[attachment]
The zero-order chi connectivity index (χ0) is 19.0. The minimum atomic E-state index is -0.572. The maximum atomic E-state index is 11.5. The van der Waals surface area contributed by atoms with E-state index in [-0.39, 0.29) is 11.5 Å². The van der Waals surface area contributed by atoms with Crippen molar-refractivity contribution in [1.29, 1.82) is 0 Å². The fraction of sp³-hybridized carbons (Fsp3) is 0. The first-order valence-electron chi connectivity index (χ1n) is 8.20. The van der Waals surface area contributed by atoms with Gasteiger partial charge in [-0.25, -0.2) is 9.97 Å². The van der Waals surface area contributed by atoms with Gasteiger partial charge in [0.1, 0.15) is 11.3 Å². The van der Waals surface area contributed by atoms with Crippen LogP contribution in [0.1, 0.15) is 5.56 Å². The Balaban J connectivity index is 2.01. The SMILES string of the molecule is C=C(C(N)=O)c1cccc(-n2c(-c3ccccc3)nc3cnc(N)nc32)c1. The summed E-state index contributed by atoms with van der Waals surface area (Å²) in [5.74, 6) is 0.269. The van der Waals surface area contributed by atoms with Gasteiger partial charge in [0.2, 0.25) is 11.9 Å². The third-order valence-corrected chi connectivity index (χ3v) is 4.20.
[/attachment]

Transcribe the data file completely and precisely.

The zero-order chi connectivity index (χ0) is 19.0. The minimum atomic E-state index is -0.572. The maximum atomic E-state index is 11.5. The van der Waals surface area contributed by atoms with E-state index in [-0.39, 0.29) is 11.5 Å². The van der Waals surface area contributed by atoms with Crippen molar-refractivity contribution in [1.29, 1.82) is 0 Å². The fraction of sp³-hybridized carbons (Fsp3) is 0. The first-order valence-electron chi connectivity index (χ1n) is 8.20. The van der Waals surface area contributed by atoms with Gasteiger partial charge in [-0.25, -0.2) is 9.97 Å². The van der Waals surface area contributed by atoms with Gasteiger partial charge in [0.1, 0.15) is 11.3 Å². The van der Waals surface area contributed by atoms with Crippen LogP contribution in [0.1, 0.15) is 5.56 Å². The Balaban J connectivity index is 2.01. The SMILES string of the molecule is C=C(C(N)=O)c1cccc(-n2c(-c3ccccc3)nc3cnc(N)nc32)c1. The summed E-state index contributed by atoms with van der Waals surface area (Å²) in [5.74, 6) is 0.269. The van der Waals surface area contributed by atoms with Gasteiger partial charge in [0.2, 0.25) is 11.9 Å². The third-order valence-corrected chi connectivity index (χ3v) is 4.20.